Tuesday, August 11, 2009

NASCAR's straight line racing history

Each season, fans and media debate the merits of having 2 road courses on NASCAR's Cup schedule. Some say its two too many. Others say it adds diversity to the schedule along with varying short tracks, intermediate cookie cutters, and superspeedways. Yet others say the Chase should include at least one of all types of tracks - including a road course.

So while everyone bench races the pros and cons of having a lefty-righty race amongst all the lefties, I thought I'd throw a little history lesson in for good measure.

Did you know NASCAR sanctioned drag racing in the 1960s? Yep, you read that right.

I've known for years Richard Petty went drag racing for about half the year in 1965. NASCAR put a rules change hurtin' on the powerful hemi engine Richard used in 1964. As a result, Chrysler boycotted NASCAR and parked its factory-supported teams. Petty Enterprises raced to make money. While the company honored the factory boycott, Lee, Richard, Maurice, and Dale Inman still wanted to race and chose drag racing as the venue.

Petty Enterprises built a Plymouth Barracuda for Richard to run.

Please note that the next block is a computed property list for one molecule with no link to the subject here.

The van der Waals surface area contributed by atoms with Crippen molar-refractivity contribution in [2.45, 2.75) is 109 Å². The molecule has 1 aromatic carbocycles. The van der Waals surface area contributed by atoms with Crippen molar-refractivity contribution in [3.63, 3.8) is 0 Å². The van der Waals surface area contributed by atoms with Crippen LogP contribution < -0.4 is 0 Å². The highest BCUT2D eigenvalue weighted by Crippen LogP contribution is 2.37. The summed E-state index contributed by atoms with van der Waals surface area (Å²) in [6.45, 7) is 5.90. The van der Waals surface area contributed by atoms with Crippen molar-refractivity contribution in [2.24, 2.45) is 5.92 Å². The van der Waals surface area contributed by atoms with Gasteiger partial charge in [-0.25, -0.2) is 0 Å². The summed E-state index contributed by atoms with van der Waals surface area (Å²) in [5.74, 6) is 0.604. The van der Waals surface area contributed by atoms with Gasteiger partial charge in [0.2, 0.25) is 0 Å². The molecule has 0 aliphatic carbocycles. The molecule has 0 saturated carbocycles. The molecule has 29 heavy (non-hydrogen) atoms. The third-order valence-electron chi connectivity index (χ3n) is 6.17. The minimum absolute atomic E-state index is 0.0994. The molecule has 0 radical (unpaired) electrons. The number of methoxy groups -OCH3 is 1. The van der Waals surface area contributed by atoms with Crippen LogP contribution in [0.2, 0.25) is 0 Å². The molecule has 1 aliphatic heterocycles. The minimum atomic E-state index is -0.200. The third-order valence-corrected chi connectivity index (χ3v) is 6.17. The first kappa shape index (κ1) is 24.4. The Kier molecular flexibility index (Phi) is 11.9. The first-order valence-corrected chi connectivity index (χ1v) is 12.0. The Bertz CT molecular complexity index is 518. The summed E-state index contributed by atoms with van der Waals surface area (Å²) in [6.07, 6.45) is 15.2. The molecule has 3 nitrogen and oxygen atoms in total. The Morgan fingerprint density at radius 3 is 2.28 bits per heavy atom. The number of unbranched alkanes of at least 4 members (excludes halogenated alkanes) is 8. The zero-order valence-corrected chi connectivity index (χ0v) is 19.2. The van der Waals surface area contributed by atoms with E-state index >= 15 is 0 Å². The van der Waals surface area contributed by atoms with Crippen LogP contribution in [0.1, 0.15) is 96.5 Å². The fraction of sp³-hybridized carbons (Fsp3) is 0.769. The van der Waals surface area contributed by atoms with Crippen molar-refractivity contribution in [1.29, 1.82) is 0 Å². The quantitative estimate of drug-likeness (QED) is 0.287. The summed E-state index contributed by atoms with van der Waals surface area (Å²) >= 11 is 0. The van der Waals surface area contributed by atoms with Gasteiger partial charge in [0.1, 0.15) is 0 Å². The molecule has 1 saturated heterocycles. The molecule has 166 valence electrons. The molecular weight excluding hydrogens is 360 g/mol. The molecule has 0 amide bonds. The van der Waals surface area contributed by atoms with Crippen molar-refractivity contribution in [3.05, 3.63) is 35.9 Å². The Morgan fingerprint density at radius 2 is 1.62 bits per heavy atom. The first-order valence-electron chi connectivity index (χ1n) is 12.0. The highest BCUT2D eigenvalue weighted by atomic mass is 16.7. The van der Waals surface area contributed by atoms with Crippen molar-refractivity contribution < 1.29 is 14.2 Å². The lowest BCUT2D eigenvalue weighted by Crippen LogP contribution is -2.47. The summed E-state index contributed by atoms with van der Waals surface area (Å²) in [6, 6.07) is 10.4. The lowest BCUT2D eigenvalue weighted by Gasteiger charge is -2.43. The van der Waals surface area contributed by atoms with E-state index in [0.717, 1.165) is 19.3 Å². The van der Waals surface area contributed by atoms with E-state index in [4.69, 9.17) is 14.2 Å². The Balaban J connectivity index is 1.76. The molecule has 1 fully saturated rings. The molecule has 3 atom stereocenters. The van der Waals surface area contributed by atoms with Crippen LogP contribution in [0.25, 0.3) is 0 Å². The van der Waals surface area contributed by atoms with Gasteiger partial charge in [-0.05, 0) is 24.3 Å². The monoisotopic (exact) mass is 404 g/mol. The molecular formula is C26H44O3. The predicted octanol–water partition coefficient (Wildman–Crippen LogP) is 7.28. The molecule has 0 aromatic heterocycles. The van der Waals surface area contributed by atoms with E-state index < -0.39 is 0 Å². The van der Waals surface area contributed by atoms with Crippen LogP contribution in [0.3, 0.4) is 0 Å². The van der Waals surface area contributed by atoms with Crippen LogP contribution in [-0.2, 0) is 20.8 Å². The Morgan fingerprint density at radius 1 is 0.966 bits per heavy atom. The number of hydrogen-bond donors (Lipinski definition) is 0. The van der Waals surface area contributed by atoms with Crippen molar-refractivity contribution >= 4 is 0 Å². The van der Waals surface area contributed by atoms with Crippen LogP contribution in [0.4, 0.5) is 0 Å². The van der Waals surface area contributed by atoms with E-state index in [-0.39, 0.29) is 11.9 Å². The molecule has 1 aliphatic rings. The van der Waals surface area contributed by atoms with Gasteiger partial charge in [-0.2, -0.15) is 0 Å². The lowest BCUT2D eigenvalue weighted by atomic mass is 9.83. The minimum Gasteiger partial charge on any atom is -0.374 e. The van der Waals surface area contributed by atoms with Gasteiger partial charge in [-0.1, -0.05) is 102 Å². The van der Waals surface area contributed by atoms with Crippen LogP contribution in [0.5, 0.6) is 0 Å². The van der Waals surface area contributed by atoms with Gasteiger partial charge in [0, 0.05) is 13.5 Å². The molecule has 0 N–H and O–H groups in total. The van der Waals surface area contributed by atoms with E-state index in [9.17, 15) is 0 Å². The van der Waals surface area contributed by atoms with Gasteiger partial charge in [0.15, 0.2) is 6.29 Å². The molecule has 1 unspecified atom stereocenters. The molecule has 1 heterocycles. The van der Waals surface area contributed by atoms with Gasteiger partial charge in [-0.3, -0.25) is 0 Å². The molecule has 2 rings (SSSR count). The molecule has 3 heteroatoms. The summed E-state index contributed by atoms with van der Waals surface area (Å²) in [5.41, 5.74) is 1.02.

43Jr. ran series of drag events throughout the first part of 1965 - including the drag strip in Bristol, Tennessee.

What I did not know until recently is NASCAR sanctioned drag racing as a separate series for a while.

Here, the King is shown racing in a NASCAR sanctioned event. So even with the Chrysler boycott, NASCAR still found a way in 1965 to make a nickel off their budding new star.

I'm hardly the educated historian of this segment of NASCAR's past; however, my research led me to a couple of pretty good sites worth reading.
A settlement between NASCAR and Chrysler ended Richard's brief drag career. By mid-year, he was back to regularly running and winning Grand National (now Sprint Cup) races.

Before returning to the ovals, however, tragedy intervened for Petty. The photo below was shot at a drag strip in Dallas, Georgia on February 28, 1965. As the two cars green-lighted, Petty had problems, veered off the track, and plowed into some folks standing too near the strip. A young boy -8 year-old Wayne Dye - was killed.

Despite NASCAR's limited involvement in drag racing and the unfortunate death in Dallas, GA, I personally think the NASCAR Hall of Fame organizers should establish an exhibit dedicated to this part of the sanctioning body's history.


1 comment:

  1. I think your true calling in life should have been as a researcher. But, I guess, the profession you chose, you are a researcher in a sense! What you should do is forward this is Winston Kelly. If for some reason he has not come across this, this material is the type of stuff that makes going to a HofF fun. I wonder if that car is the Petty museum in Level Cross?